Tuesday 18 June 2024 - Monocle Minute | Monocle

Tuesday. 18/6/2024

The Monocle Minute

The Opinion

Image: Getty Images

Opinion / Andrew Mueller

The world leaders’ Ukraine summit quietly signalled a potential turning point in the war

By the time the Ukraine Peace Summit convened in Switzerland over the weekend, it’s likely that more than one journalist attending had noted the metaphorical possibilities of the clouds clinging to the peaks around the Bürgenstock resort. There was a prevalent feeling that this conference would be a dud – or that it could have all been done by email. With Russia, China and other equivocators not attending, what could it amount to but countries who already agreed with each other further agreeing with each other? But it turned out to be far more interesting than that.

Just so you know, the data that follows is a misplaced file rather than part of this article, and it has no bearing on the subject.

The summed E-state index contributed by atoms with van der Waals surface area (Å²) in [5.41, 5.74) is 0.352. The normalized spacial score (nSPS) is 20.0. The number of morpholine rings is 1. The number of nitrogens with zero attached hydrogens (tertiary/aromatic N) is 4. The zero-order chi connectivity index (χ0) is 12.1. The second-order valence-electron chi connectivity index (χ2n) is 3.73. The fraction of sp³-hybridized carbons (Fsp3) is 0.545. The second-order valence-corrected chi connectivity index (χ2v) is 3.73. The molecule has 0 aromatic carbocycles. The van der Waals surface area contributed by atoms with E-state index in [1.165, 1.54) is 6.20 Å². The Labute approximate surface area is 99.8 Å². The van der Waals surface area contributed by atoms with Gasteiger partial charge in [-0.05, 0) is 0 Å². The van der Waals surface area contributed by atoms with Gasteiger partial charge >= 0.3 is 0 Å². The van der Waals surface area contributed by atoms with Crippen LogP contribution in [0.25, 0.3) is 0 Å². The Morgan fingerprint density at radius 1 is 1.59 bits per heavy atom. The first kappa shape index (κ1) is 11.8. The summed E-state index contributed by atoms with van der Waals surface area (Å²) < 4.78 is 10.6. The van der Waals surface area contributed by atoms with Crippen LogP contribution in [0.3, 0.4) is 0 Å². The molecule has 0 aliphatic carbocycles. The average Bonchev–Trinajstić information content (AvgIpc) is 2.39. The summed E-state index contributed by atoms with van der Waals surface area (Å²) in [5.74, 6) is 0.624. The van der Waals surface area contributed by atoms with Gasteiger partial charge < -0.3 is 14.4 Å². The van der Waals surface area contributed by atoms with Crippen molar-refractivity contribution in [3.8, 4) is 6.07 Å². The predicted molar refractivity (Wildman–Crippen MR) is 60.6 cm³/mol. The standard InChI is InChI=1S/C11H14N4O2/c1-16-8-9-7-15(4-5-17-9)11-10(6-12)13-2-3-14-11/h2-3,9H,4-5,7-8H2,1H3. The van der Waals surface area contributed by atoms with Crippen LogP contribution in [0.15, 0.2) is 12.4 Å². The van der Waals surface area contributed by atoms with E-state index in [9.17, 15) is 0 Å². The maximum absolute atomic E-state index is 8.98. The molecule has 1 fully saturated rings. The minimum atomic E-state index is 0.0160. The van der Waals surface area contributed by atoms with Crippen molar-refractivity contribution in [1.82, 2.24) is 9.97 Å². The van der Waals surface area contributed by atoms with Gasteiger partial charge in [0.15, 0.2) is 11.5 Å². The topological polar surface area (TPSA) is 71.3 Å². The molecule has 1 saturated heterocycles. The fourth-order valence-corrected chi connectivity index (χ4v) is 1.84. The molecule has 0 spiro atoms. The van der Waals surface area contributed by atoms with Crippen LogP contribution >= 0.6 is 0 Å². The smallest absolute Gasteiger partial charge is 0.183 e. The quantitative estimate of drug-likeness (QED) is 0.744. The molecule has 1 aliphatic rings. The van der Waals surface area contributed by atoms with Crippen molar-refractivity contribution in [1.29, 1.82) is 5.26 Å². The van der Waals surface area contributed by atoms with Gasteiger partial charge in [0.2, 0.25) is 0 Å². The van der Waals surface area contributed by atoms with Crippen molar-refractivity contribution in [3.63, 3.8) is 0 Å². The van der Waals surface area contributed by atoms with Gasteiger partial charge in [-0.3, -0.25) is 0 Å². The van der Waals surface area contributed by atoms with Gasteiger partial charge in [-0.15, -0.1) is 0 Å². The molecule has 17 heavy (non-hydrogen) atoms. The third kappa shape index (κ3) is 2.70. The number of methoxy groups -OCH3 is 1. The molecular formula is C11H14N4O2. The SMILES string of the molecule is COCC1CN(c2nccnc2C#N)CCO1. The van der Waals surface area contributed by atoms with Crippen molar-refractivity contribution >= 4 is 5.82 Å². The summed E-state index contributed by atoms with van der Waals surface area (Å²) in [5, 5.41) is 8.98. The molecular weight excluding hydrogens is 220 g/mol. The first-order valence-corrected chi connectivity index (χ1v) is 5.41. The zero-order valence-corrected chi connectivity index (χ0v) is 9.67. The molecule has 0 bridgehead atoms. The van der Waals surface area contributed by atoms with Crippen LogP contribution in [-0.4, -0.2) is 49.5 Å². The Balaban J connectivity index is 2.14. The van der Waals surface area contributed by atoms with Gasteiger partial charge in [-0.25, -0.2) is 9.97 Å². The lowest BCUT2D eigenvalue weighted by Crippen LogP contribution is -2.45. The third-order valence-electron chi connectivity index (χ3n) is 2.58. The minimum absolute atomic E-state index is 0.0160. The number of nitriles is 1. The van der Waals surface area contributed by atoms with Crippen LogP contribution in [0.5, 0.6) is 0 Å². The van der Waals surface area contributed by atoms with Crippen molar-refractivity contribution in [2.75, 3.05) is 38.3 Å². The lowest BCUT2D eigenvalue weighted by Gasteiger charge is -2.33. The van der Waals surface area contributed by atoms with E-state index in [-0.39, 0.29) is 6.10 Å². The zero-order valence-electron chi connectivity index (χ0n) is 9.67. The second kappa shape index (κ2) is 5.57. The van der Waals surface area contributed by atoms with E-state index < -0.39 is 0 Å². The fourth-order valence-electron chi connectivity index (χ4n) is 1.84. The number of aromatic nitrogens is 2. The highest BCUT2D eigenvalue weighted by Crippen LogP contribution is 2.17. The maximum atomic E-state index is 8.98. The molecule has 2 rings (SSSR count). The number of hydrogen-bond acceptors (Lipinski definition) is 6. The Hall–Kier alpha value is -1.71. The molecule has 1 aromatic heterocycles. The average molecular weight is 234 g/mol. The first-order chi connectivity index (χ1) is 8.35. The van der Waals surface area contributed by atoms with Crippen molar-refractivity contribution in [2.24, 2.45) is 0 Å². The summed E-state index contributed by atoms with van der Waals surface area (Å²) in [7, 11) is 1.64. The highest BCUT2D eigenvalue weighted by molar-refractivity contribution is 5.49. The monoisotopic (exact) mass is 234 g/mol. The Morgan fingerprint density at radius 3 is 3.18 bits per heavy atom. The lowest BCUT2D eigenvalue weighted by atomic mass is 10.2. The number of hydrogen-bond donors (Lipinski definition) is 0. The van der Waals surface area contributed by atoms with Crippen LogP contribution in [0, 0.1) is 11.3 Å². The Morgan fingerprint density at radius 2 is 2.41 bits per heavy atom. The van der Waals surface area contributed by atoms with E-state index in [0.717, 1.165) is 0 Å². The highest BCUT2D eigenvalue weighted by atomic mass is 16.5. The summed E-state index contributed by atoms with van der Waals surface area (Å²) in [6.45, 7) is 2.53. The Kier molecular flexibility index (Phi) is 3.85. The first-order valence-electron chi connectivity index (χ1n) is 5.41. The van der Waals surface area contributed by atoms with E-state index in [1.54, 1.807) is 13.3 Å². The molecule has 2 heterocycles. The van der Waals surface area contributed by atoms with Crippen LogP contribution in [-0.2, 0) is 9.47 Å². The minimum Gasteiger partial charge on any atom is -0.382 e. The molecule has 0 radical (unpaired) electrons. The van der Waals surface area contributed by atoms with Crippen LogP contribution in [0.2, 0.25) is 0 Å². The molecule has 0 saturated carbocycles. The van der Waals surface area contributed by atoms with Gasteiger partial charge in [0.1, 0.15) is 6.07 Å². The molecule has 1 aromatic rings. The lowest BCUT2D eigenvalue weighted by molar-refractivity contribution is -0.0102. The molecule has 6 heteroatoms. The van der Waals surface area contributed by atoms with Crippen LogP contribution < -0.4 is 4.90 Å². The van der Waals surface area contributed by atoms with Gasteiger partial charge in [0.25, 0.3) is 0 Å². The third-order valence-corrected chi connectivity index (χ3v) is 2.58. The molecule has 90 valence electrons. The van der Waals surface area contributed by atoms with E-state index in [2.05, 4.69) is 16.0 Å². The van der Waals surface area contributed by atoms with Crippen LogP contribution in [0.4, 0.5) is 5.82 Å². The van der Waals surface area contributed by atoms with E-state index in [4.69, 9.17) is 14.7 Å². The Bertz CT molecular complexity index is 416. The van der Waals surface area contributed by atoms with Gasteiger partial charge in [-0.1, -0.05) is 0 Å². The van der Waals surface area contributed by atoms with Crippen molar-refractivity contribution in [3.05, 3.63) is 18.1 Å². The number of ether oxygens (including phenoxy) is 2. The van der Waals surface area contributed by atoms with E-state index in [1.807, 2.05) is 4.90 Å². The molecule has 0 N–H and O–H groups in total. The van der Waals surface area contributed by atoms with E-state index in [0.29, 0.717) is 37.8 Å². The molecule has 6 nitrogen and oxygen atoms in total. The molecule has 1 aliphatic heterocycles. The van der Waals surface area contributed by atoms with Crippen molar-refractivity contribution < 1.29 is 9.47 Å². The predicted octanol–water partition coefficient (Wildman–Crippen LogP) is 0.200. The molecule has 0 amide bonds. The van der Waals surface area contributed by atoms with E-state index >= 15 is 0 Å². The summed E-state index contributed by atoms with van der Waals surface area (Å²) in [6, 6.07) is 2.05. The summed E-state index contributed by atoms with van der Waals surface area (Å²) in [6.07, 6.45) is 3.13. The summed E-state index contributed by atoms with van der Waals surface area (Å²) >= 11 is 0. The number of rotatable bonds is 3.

When more than 100 heads of state or government gather for a single cause, that’s a statement in itself. And the pointed lack of an invitation for Russia wasn’t necessarily a barrier to useful things being decided – it’s worth remembering that nobody invited Germany to Tehran, Yalta or Potsdam during the Second World War either. What emerged is a minor masterpiece of bluff-calling, despite the disappointing reluctance of a few attendees to sign up to the proposals entirely. The plan is to proceed to another summit with a focus on three areas on which nobody – not even doggedly recalcitrant Russia – could reasonably disagree: nuclear security, food security and the return of those taken prisoner on the battlefield or, in the case of many thousands of Ukrainian children, abducted. If Russia won’t come to the table to discuss these topics, it cannot claim to be trying.